Way back before I realised the fashion industry had it in for me, I bought a dress. And then I spent several years repeatedly trying on said dress, feeling it should look good on me (the fabric was great, and theoretically the shape should have worked for my body type) yet always feeling frumpy. “When I lose weight it’ll look better,” I kept telling myself – but you know what? It never ever did. It didn’t matter what I weighed, how good I felt about myself on any given day, I’d put on that darned dress and feel old and unfashionable. So in the end I gave up and decided I’d turn it into something else. That plan failed, but I kept the pieces to one side, determined to make something of it.
And now I have!
I’ve had the pattern for the Union Street Tee from Hey June for quite some time now (almost a year, I believe!). I made up a first version using some scraps from my Hudson Pants (yes, I’ll get around to photographing and posting those soon), and this dress fabric I earmarked for version 2.
For this version, I took in the shoulders by two whole sizes (raising the whole thing up by about an inch and correcting the dart position in the process) and split the (enormous) dart into two (I did take a photo of the darts, but with the busy print you can’t actually see them). As with version 1 I hand-sewed the V because the 1/4-inch seam allowance is just ridiculous and uncontrollable for such a tiny length of seam. I think the hand-sewing is neater than in the first one, but it’s a little wonky – not in any serious way (yay busy pattern!) but the seam in the neckband’s V doesn’t quite meet the point of the V on the bodice. A tiny thing, but obviously something I need to watch for.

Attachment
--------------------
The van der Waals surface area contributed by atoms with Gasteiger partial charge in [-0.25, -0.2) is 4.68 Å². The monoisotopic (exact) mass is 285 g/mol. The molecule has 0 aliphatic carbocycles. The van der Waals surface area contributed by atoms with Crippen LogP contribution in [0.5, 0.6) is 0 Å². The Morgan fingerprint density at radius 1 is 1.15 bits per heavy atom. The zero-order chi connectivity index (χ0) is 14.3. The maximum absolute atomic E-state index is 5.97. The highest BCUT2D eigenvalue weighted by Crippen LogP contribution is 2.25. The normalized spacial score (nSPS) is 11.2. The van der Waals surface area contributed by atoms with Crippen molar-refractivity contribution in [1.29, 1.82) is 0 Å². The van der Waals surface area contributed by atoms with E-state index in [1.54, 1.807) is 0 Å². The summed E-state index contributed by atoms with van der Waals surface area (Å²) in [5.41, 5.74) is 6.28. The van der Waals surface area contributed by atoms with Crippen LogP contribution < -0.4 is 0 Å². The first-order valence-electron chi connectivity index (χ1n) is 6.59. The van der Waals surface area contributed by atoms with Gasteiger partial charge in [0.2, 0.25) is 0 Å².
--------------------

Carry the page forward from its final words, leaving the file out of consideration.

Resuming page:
I reused the sleeves straight from the dress. Partly this was because there wasn’t enough fabric to cut new sleeves (see that blog post I linked to above) and partly to see what would happen. The dress’s sleeves were a little wider than the sleeve pattern provided but with them being so short, I figured I’d prefer a looser fit on my… erm… generous upper arms which don’t need any accentuating, thank you very much. Instead, I decided to pleat the excess at the top of the sleeve, and I’m rather liking this little detail – it sits quite flat, but just gives a bit of interest which I feel elevates the look a little.
I actually got this idea from version 1 – I needed to raise the shoulders of that version by a full inch to get it to sit right, which kind of worked but I took a rather hacky approach to it instead of unpicking a bunch of stuff and redoing it, which resulted in a pleat of fabric at the top of the sleeve. It doesn’t look as neat and intentional as this, but it was nice enough to consider how to make it happen properly.
I’ve still got a little bit of work to do on the fit (I think the shoulders could come in another size, to be honest) but I’m pretty darned pleased with it and I feel it’s good enough to forge ahead with the current version as the template for a top I’m making for our performance at Huddersfield Contemporary Music Festival in just over a week – eep! My first attempt at stagewear!